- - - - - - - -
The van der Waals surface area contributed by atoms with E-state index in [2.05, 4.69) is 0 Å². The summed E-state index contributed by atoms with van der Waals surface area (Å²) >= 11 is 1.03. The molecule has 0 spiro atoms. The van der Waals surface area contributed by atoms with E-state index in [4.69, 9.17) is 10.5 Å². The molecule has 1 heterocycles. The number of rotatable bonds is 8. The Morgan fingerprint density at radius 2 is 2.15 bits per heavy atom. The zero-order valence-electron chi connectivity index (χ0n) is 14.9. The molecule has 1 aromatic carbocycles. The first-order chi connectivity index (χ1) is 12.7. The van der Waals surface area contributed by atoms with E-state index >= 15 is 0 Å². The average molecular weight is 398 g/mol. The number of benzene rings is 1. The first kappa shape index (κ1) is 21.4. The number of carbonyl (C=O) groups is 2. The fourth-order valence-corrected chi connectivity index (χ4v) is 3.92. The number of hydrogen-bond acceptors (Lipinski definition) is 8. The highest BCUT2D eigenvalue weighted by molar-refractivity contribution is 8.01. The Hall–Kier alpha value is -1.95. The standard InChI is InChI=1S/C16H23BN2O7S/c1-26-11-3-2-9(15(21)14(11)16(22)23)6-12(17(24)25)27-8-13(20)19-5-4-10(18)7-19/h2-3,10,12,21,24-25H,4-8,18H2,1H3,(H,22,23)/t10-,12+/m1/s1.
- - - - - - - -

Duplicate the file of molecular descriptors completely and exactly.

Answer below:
The van der Waals surface area contributed by atoms with E-state index in [2.05, 4.69) is 0 Å². The summed E-state index contributed by atoms with van der Waals surface area (Å²) >= 11 is 1.03. The molecule has 0 spiro atoms. The van der Waals surface area contributed by atoms with E-state index in [4.69, 9.17) is 10.5 Å². The molecule has 1 heterocycles. The number of rotatable bonds is 8. The Morgan fingerprint density at radius 2 is 2.15 bits per heavy atom. The zero-order valence-electron chi connectivity index (χ0n) is 14.9. The molecule has 1 aromatic carbocycles. The first-order chi connectivity index (χ1) is 12.7. The van der Waals surface area contributed by atoms with E-state index >= 15 is 0 Å². The average molecular weight is 398 g/mol. The number of benzene rings is 1. The first kappa shape index (κ1) is 21.4. The number of carbonyl (C=O) groups is 2. The fourth-order valence-corrected chi connectivity index (χ4v) is 3.92. The number of hydrogen-bond acceptors (Lipinski definition) is 8. The highest BCUT2D eigenvalue weighted by molar-refractivity contribution is 8.01. The Hall–Kier alpha value is -1.95. The standard InChI is InChI=1S/C16H23BN2O7S/c1-26-11-3-2-9(15(21)14(11)16(22)23)6-12(17(24)25)27-8-13(20)19-5-4-10(18)7-19/h2-3,10,12,21,24-25H,4-8,18H2,1H3,(H,22,23)/t10-,12+/m1/s1.